This implies that efforts to impress readers by using florid font styles and searching through a thesaurus may have the opposite effect.
Study author Daniel Oppenheimer based his findings on students' responses to writing samples for which the complexity of the font or vocabulary was systematically manipulated. In a series of five experiments, he found that people tended to rate the intelligence of authors who wrote essays in simpler language, using an easy to read font, as higher than those who authored more complex works.
"It's important to point out that this research is not about problems with using long words but about using long words needlessly," said study author Daniel Oppenheimer.
"Anything that makes a text hard to read and understand, such as unnecessarily long words or complicated fonts, will lower readers' evaluations of the text and its author."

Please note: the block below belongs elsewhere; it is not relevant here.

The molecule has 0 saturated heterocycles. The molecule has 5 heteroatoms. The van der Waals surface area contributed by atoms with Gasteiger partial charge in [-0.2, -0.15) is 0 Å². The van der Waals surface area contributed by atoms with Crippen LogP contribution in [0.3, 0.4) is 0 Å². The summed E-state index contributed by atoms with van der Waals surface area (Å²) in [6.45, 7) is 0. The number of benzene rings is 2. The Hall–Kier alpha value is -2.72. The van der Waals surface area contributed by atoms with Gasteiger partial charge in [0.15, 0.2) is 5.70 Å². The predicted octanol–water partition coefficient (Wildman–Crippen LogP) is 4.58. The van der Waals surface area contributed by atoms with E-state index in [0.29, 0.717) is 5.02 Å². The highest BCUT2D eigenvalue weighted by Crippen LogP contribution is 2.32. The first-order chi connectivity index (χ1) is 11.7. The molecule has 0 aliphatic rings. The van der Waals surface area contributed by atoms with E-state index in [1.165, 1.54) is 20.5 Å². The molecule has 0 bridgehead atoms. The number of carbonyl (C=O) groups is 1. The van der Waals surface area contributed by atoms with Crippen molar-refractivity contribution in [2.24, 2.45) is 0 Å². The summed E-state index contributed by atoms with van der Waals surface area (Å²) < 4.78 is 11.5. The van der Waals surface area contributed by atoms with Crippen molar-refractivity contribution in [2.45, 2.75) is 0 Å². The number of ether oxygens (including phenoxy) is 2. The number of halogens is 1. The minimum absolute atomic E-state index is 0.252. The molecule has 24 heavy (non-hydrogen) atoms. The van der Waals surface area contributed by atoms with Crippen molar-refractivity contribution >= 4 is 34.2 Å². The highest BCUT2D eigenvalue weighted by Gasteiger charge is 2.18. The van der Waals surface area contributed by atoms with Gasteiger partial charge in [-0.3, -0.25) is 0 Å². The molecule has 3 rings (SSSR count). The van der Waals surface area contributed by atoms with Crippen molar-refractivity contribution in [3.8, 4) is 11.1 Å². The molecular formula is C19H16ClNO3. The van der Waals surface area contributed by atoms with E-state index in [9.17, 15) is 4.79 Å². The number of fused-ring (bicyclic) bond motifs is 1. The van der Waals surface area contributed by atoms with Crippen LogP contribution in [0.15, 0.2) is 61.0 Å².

The samples of text included graduate school applications, sociology dissertation abstracts, and translations of a work of Descartes. Times New Roman and italicised Juice font were used in samples to further assess the effect of fluency on rating levels.
Interestingly, by making people aware that the source of low fluency was irrelevant to judgement, Oppenheimer found that they overcompensated and became biased in the opposite direction. In a final experiment, he provided samples of text printed with normal and low printer toner levels. The low toner levels made the text harder to read, but readers were able to identify the toner as being responsible for the difficulty, and therefore didn't blame the authors.
"The continuing popularity amongst students of using big words and attractive font styles may be due to the fact that they may not realise these techniques could backfire," Oppenheimer noted.
"One thing seems certain: write as simply and plainly as possible and it's more likely you'll be thought of as intelligent."
Daniel M. Oppenheimer, Consequences of Erudite Vernacular Utilized Irrespective of Necessity: Problems with Using Long Words Needlessly, Journal of Applied Cognitive Psychology 2005, DOI: 10.1002/acp.1178
AAAS and EurekAlert! are not responsible for the accuracy of news releases posted to EurekAlert! by contributing institutions or for the use of any information through the EurekAlert! system.